Article

Intraneural lipoma of the median nerve

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Abstract

INTRANEURAL lipoma of the median nerve occurs rarely and, when the nature of the lesion is not recognized, presents a problem of treatment. The intraneural lipoma is benign, affects an entire section of the nerve, and has a characteristic gross appearance. When this benign condition is recognized the appropriate treatment can be instituted. The description of intraneural lipoma or a discussion of the treatment is not included in most published series of nerve tumors, as there have been only 18 reported cases.1–10 Our report is of two cases of intraneural lipoma, each with a characteristic gross appearance, and a discussion of the mode of treatment.

Report of cases

Case 1. A 22-year-old Caucasian man was examined because for six months he had been having numbness of the right hand. Seven months before examination, he noticed a mass in his right palm. The mass enlarged, and decreased sensation in the thumb, index, and middle fingers ensued five months before examination. He also noted that whenever pressure was placed on the palm, there was a burning, tingling sensation in the thumb, and in the index and the ring fingers. He had no history of other disease processes or masses elsewhere in the body.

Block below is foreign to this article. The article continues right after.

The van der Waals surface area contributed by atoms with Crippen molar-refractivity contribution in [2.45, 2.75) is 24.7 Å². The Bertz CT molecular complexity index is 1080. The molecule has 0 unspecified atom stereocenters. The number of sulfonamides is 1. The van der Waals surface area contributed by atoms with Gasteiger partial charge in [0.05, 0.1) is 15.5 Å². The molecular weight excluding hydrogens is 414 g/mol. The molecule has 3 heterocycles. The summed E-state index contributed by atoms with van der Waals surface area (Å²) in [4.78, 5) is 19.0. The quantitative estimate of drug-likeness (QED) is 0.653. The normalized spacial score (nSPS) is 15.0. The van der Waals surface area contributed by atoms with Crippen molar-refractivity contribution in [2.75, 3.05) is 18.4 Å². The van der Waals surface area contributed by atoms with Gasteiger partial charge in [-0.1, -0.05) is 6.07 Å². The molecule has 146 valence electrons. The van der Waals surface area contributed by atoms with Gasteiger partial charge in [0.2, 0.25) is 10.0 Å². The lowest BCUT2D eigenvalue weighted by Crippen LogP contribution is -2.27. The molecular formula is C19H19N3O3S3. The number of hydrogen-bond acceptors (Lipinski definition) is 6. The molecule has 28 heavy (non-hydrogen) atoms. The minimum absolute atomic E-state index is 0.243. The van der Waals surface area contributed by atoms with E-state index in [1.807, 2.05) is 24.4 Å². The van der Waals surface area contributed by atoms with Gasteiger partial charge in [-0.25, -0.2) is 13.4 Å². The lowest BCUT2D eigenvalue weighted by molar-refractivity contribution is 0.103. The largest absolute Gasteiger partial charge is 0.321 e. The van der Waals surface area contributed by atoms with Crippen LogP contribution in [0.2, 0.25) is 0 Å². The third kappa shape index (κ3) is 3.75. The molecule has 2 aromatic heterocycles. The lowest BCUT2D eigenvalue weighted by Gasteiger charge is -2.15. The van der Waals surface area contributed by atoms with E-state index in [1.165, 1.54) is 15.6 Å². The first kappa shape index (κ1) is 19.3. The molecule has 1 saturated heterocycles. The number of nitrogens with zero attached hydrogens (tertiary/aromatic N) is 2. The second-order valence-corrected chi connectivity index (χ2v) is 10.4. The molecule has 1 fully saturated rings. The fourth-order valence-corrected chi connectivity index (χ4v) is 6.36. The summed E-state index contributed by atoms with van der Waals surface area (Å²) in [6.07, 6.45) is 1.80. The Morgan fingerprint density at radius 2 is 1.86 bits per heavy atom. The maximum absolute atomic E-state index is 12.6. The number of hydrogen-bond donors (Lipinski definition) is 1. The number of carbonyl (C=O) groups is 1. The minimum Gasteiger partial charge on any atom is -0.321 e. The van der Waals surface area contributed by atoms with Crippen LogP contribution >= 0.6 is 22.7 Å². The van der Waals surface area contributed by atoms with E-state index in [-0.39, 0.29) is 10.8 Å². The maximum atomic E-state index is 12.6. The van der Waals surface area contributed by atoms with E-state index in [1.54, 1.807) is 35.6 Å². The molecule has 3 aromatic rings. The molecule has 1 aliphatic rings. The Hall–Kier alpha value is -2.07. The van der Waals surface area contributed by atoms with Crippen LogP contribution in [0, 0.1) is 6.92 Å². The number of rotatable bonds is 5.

Results of the general physical examination and laboratory tests were normal. The patient had full range of motion of the wrist and fingers. There was slight atrophy of the thenar eminence, and a palpable, firm, indurated, cystic mass, 2 cm in diameter, was present over the palm and . . .


 

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